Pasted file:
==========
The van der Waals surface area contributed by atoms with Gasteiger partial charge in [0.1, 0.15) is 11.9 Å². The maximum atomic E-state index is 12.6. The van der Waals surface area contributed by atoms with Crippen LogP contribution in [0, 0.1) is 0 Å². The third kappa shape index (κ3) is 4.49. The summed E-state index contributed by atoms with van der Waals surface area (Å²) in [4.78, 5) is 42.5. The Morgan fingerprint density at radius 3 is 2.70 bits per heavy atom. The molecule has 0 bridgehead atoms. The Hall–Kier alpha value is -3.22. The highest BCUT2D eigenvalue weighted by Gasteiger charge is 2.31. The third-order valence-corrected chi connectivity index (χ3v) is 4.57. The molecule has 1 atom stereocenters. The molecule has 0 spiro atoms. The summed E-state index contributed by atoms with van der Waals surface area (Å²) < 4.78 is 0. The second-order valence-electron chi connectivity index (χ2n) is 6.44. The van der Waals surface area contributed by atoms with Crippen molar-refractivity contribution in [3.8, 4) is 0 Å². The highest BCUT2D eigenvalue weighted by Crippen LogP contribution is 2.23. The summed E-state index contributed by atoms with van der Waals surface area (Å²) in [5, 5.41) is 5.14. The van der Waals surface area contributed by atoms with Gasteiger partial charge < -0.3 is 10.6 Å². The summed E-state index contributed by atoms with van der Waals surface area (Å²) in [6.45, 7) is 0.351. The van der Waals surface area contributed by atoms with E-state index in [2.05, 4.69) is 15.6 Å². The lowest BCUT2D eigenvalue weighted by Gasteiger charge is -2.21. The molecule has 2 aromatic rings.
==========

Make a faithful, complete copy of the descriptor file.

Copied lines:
The van der Waals surface area contributed by atoms with Gasteiger partial charge in [0.1, 0.15) is 11.9 Å². The maximum atomic E-state index is 12.6. The van der Waals surface area contributed by atoms with Crippen LogP contribution in [0, 0.1) is 0 Å². The third kappa shape index (κ3) is 4.49. The summed E-state index contributed by atoms with van der Waals surface area (Å²) in [4.78, 5) is 42.5. The Morgan fingerprint density at radius 3 is 2.70 bits per heavy atom. The molecule has 0 bridgehead atoms. The Hall–Kier alpha value is -3.22. The highest BCUT2D eigenvalue weighted by Gasteiger charge is 2.31. The third-order valence-corrected chi connectivity index (χ3v) is 4.57. The molecule has 1 atom stereocenters. The molecule has 0 spiro atoms. The summed E-state index contributed by atoms with van der Waals surface area (Å²) < 4.78 is 0. The second-order valence-electron chi connectivity index (χ2n) is 6.44. The van der Waals surface area contributed by atoms with Crippen molar-refractivity contribution in [3.8, 4) is 0 Å². The highest BCUT2D eigenvalue weighted by Crippen LogP contribution is 2.23. The summed E-state index contributed by atoms with van der Waals surface area (Å²) in [5, 5.41) is 5.14. The van der Waals surface area contributed by atoms with Gasteiger partial charge < -0.3 is 10.6 Å². The summed E-state index contributed by atoms with van der Waals surface area (Å²) in [6.45, 7) is 0.351. The van der Waals surface area contributed by atoms with E-state index in [2.05, 4.69) is 15.6 Å². The lowest BCUT2D eigenvalue weighted by Gasteiger charge is -2.21. The molecule has 2 aromatic rings.